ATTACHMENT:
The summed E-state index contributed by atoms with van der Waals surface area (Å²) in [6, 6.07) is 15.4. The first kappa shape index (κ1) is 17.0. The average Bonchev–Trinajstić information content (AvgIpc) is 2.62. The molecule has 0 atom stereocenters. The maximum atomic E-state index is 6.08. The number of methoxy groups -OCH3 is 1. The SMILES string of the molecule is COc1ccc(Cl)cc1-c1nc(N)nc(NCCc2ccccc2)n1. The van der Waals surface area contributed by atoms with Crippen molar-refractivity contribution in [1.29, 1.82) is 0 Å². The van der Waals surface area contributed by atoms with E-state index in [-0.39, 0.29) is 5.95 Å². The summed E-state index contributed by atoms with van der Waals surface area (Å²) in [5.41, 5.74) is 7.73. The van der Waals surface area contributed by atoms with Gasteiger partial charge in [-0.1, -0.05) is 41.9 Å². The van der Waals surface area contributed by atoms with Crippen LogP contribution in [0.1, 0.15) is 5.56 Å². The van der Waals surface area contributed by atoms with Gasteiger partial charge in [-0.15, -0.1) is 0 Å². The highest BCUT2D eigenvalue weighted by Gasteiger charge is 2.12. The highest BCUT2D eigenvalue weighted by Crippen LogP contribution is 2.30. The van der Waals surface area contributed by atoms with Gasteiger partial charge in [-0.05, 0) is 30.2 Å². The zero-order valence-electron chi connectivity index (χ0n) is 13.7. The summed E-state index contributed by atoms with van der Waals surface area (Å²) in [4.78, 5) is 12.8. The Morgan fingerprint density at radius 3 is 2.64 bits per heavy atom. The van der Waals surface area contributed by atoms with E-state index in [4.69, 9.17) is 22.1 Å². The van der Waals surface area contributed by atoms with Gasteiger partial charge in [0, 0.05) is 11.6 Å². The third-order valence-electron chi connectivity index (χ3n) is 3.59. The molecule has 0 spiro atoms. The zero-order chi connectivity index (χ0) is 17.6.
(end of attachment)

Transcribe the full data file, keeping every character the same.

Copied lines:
The summed E-state index contributed by atoms with van der Waals surface area (Å²) in [6, 6.07) is 15.4. The first kappa shape index (κ1) is 17.0. The average Bonchev–Trinajstić information content (AvgIpc) is 2.62. The molecule has 0 atom stereocenters. The maximum atomic E-state index is 6.08. The number of methoxy groups -OCH3 is 1. The SMILES string of the molecule is COc1ccc(Cl)cc1-c1nc(N)nc(NCCc2ccccc2)n1. The van der Waals surface area contributed by atoms with Crippen molar-refractivity contribution in [1.29, 1.82) is 0 Å². The van der Waals surface area contributed by atoms with E-state index in [-0.39, 0.29) is 5.95 Å². The summed E-state index contributed by atoms with van der Waals surface area (Å²) in [5.41, 5.74) is 7.73. The van der Waals surface area contributed by atoms with Gasteiger partial charge in [-0.1, -0.05) is 41.9 Å². The van der Waals surface area contributed by atoms with Crippen LogP contribution in [0.1, 0.15) is 5.56 Å². The van der Waals surface area contributed by atoms with Gasteiger partial charge in [-0.15, -0.1) is 0 Å². The highest BCUT2D eigenvalue weighted by Gasteiger charge is 2.12. The highest BCUT2D eigenvalue weighted by Crippen LogP contribution is 2.30. The van der Waals surface area contributed by atoms with Gasteiger partial charge in [-0.05, 0) is 30.2 Å². The zero-order valence-electron chi connectivity index (χ0n) is 13.7. The summed E-state index contributed by atoms with van der Waals surface area (Å²) in [4.78, 5) is 12.8. The Morgan fingerprint density at radius 3 is 2.64 bits per heavy atom. The van der Waals surface area contributed by atoms with E-state index in [4.69, 9.17) is 22.1 Å². The van der Waals surface area contributed by atoms with Gasteiger partial charge in [0, 0.05) is 11.6 Å². The third-order valence-electron chi connectivity index (χ3n) is 3.59. The molecule has 0 spiro atoms. The zero-order chi connectivity index (χ0) is 17.6.